Domaine Yvon Clerget – Volnay
Further south in the Cotes de Beaune, in villages like Volnay, the damage was limited due in no small part to the comradery of growers working together to fight the cold temperatures. For Thibaud Clerget of Domaine Yvon Clerget, it was a hard fought battle. “We had an intense April with replanting new vineyards and serious battles with frost.  With some truly exceptional efforts in Volnay, Pommard and Meursault we ended up losing only 15% in Volnay-Santenots and a small amount in our Bourgogne Rouge vines in Volnay. Hoping all goes well from here.”

Candles burning in Chassagne-Montrachet 1er Cru ‘Clos St. Jean’ to keep the frost at bay

Domaine Paul Pillot – Chassagne-Montrachet
It was much of the same in Chassagne-Montrachet, where Thierry Pillot of Domaine Paul Pillot worked day and night to help fight off the frost. “We have never experienced a March and April quite like 2017. Despite the stretch of cold weather and high frost alert across the Côtes de Beaune in April, we have escaped with relatively minor damage compared to last year. Our efforts with “candles” and bales of hay in many of our exposed sites certainly paid off.  Let’s hope for a normal growing season from here on in.”

Domaine Thomas Collardot – Puligny-Montrachet
In Puligny-Montrachet, growers banded together to fight the frost. According to Jacqueline Collardot of Domaine Thomas-Collardot, it looks as though they have succeeded. She says, “Puligny-Montrachet escaped the worst of the frost due to a general mobilization of the growers. Some installed candles in their plots, others had bales of hay burning in the contours of the vineyards in the early morning hours before sunrise, creating a dense fog to prevent the Sun from burning the young shoots. So we were able to limit the damage. The harvest should not be impacted greatly at this time.”

Domaine Dureuil-Janthial – Rully
Vincent Dureuil was one a few growers in Rully who took measures to combat the frost 2017. His efforts were rewarded with serious damage only in his village level Rully vineyards, and to a lesser extent his Aligoté vines.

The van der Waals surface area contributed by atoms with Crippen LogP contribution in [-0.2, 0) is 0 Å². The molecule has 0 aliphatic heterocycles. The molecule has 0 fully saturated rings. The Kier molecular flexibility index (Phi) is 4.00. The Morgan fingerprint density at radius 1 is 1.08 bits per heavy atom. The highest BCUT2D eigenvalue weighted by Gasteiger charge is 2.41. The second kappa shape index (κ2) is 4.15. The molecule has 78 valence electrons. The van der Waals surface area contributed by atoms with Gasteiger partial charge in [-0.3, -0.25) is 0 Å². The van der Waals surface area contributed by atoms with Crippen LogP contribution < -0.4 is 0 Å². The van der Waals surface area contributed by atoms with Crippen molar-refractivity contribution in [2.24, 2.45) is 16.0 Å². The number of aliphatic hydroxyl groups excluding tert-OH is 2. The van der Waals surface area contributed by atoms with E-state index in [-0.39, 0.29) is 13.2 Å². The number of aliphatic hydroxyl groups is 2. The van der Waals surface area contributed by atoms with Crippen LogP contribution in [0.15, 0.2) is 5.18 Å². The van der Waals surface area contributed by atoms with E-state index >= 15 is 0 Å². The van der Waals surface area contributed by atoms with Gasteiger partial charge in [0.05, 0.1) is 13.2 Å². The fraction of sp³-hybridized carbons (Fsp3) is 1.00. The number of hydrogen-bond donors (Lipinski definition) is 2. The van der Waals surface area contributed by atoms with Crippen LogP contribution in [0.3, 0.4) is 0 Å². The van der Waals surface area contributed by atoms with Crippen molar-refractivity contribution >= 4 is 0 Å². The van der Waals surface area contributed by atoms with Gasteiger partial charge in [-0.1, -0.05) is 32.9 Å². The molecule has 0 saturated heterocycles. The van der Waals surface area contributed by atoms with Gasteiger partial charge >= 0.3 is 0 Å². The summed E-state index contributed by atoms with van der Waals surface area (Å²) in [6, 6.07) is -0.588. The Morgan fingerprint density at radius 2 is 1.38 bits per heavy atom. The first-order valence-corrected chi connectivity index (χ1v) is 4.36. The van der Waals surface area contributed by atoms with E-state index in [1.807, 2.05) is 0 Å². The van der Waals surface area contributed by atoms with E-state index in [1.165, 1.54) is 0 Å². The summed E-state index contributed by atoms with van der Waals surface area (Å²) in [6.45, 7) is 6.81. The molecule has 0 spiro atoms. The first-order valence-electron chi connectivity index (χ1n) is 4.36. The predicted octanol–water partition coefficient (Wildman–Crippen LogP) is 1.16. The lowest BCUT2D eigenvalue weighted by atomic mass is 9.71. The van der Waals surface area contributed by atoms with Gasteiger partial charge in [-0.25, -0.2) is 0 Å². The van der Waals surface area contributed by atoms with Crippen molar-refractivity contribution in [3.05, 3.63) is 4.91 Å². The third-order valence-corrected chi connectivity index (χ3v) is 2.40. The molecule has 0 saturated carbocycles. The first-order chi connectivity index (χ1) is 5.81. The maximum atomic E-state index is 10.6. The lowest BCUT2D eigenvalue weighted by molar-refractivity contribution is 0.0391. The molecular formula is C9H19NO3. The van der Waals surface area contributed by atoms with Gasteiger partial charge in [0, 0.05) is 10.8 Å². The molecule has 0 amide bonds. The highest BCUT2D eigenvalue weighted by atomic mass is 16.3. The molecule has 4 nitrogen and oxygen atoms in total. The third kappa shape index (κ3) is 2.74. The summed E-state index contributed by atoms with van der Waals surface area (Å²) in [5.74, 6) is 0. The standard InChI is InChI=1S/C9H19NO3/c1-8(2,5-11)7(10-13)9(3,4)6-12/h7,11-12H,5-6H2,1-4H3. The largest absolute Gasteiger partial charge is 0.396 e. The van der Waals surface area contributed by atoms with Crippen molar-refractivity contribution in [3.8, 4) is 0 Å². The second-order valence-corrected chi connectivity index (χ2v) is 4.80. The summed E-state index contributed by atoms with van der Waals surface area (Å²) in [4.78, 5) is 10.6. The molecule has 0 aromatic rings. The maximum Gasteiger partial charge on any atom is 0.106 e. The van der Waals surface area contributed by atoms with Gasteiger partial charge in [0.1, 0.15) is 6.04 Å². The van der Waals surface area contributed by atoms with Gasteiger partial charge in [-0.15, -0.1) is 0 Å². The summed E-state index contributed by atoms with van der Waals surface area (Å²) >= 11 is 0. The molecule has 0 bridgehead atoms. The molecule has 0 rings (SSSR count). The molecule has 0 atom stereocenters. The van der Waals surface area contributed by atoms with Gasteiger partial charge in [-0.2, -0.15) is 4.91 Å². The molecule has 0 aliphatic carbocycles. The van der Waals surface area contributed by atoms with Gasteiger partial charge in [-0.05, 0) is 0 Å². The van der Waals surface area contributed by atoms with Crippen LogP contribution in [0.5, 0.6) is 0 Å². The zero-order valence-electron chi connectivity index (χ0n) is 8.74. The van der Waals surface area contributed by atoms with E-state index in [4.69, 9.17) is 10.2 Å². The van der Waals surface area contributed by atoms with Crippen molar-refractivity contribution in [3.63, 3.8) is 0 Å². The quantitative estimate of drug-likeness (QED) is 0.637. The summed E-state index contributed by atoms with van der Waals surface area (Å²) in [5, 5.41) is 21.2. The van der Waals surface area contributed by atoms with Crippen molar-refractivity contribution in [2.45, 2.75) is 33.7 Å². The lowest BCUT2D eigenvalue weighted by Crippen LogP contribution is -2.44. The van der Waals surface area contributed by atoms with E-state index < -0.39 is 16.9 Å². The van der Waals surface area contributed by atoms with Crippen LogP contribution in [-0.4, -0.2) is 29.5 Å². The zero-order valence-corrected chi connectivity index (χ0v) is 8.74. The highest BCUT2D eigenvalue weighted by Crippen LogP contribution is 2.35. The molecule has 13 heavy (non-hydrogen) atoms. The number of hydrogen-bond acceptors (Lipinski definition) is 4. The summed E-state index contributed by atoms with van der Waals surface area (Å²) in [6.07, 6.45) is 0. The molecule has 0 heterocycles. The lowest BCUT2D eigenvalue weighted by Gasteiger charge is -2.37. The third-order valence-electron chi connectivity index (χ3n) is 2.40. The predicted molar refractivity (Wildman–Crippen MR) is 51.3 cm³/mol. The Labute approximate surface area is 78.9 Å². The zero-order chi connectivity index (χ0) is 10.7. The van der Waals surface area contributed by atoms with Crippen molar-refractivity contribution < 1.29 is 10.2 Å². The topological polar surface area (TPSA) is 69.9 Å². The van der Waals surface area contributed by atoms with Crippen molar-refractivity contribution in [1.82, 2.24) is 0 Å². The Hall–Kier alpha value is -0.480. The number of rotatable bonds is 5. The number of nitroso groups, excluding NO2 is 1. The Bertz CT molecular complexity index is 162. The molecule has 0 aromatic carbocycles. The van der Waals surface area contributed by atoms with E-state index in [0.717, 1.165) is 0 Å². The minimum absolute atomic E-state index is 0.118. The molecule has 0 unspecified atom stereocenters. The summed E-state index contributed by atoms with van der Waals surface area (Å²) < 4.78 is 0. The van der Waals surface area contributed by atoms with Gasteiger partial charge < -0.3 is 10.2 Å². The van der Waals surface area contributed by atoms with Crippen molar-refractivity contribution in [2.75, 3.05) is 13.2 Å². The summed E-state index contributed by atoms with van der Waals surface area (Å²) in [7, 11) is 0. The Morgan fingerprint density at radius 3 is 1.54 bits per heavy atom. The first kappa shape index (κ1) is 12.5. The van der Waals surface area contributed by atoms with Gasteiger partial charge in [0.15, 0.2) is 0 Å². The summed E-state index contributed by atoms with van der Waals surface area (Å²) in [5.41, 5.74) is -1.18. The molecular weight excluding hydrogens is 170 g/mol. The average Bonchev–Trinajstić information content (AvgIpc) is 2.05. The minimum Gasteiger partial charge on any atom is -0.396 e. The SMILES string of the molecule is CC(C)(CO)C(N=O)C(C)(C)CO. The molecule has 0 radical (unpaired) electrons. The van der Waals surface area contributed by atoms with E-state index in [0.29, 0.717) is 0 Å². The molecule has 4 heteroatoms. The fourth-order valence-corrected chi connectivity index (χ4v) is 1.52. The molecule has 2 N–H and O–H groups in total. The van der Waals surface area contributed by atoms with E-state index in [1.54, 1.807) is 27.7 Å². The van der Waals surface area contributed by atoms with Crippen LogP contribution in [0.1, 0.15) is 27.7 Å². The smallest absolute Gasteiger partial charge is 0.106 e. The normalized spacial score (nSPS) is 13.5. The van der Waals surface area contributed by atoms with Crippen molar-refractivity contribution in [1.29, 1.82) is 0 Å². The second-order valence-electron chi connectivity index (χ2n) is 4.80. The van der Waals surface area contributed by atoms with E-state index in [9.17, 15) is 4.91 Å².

Domaine Rolet – Jura
East of Burgundy, in the mountainous Jura wine region, there were more reports of significant loss due to frost. For a region that has struggled with small crops for the past 4 years, this was another demoralizing event. Pierre Rolet of Domaine Rolet gave us the tough details, “The frost happened on the nights of Wednesday April 19th and Thursday April 20th (and then to a lesser extend during the nights of the following Friday and Saturday). First evaluation for us is a loss of 60% to 70% overall, some plots resisted and others are totally hit. The air was -2 or -4°C, and due to humidity that evaporated by the dry cold air, the temperature was -6 or -8°C around the buds. Since frost especially hit Chardonnay, we are foreseeing a loss of 50% on those vineyards alone. We were expecting a lot of this vintage 2017 since 2012, 2013, 2014 and 2015 were small harvesst. But again 2017 won’t help us to refill the cellar.”

Helicopter flying over Montlouis-sur-Loire to stir the air and keep vines from freezing

Jacky Blot – Montlouis sur Loire | Vouvray | Bourgueil
Some vignerons were more lyrical in describing their battles with the frost. Jacky Blot of Domaine de la Taille Aux Loups shared the following thoughts with us, “Everything was done, so much for so little! Nights fighting against nature, but many cracks in the levee. The telephone ringing at 2 in the morning that didn’t wake anyone, because nobody sleeps. Unfailing solidarity in Montlouis, a total investment of winegrowers and their teams. The wind turbines that circulate the air since midnight because temperatures are very low.  A usually bucolic landscape is transformed into a scene of war where hundreds of hay bales illuminate the night, helicopters flyover at daybreak. The fires, the helicopters (eight in total), the massive fans searching for tenths of a degree in temperature that could save the harvest. And then in the morning, the emotion that is difficult to contain when all seems in danger of being lost, a year of work wiped out in a few hours. In the end, less than a harvest in two full years… hard to keep up morale. Thank you for the many messages of solidarity, thanks to you who have thought about us without daring to disturb us. We felt this heat, it is precious. It is thanks to that support we have the energy to motivate, continue the fight.”

Domaine Julien Vedel – Vouvray